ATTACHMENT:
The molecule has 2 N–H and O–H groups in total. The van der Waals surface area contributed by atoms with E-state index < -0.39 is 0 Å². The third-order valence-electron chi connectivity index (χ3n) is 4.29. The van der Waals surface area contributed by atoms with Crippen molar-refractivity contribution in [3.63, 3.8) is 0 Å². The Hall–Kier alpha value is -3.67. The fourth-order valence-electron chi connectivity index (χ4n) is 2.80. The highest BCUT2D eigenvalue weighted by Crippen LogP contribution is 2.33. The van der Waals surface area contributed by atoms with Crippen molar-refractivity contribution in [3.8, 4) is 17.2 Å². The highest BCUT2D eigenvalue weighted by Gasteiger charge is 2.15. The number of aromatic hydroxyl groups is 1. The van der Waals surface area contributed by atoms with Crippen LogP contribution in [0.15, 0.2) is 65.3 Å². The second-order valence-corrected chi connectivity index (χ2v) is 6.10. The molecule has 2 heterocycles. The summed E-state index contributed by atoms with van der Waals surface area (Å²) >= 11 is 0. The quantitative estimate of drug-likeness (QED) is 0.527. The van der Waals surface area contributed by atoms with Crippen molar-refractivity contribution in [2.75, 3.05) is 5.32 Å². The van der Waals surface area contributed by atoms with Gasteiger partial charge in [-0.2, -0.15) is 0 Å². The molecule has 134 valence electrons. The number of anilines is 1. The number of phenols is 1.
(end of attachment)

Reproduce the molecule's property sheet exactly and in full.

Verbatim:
The molecule has 2 N–H and O–H groups in total. The van der Waals surface area contributed by atoms with E-state index < -0.39 is 0 Å². The third-order valence-electron chi connectivity index (χ3n) is 4.29. The van der Waals surface area contributed by atoms with Crippen molar-refractivity contribution in [3.63, 3.8) is 0 Å². The Hall–Kier alpha value is -3.67. The fourth-order valence-electron chi connectivity index (χ4n) is 2.80. The highest BCUT2D eigenvalue weighted by Crippen LogP contribution is 2.33. The van der Waals surface area contributed by atoms with Crippen molar-refractivity contribution in [3.8, 4) is 17.2 Å². The highest BCUT2D eigenvalue weighted by Gasteiger charge is 2.15. The number of aromatic hydroxyl groups is 1. The van der Waals surface area contributed by atoms with Crippen LogP contribution in [0.15, 0.2) is 65.3 Å². The second-order valence-corrected chi connectivity index (χ2v) is 6.10. The molecule has 2 heterocycles. The summed E-state index contributed by atoms with van der Waals surface area (Å²) >= 11 is 0. The quantitative estimate of drug-likeness (QED) is 0.527. The van der Waals surface area contributed by atoms with Crippen molar-refractivity contribution in [2.75, 3.05) is 5.32 Å². The van der Waals surface area contributed by atoms with Gasteiger partial charge in [-0.2, -0.15) is 0 Å². The molecule has 134 valence electrons. The number of anilines is 1. The number of phenols is 1.